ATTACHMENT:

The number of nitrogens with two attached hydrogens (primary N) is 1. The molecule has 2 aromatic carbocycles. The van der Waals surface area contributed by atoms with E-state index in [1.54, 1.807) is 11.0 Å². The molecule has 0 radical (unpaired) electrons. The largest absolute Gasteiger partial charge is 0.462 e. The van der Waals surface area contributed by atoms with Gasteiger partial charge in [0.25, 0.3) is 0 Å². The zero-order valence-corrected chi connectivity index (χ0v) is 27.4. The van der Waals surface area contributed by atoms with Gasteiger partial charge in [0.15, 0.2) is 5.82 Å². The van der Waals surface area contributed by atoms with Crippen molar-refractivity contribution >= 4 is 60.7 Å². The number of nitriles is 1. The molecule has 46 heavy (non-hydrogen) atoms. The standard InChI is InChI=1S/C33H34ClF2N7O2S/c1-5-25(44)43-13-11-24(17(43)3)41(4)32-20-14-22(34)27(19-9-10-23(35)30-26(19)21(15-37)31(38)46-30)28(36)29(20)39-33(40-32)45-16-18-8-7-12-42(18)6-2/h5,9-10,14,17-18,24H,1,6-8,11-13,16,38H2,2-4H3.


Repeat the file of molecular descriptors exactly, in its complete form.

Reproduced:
The number of nitrogens with two attached hydrogens (primary N) is 1. The molecule has 2 aromatic carbocycles. The van der Waals surface area contributed by atoms with E-state index in [1.54, 1.807) is 11.0 Å². The molecule has 0 radical (unpaired) electrons. The largest absolute Gasteiger partial charge is 0.462 e. The van der Waals surface area contributed by atoms with Gasteiger partial charge in [0.25, 0.3) is 0 Å². The zero-order valence-corrected chi connectivity index (χ0v) is 27.4. The van der Waals surface area contributed by atoms with Gasteiger partial charge in [0.15, 0.2) is 5.82 Å². The van der Waals surface area contributed by atoms with Crippen molar-refractivity contribution >= 4 is 60.7 Å². The number of nitriles is 1. The molecule has 46 heavy (non-hydrogen) atoms. The standard InChI is InChI=1S/C33H34ClF2N7O2S/c1-5-25(44)43-13-11-24(17(43)3)41(4)32-20-14-22(34)27(19-9-10-23(35)30-26(19)21(15-37)31(38)46-30)28(36)29(20)39-33(40-32)45-16-18-8-7-12-42(18)6-2/h5,9-10,14,17-18,24H,1,6-8,11-13,16,38H2,2-4H3.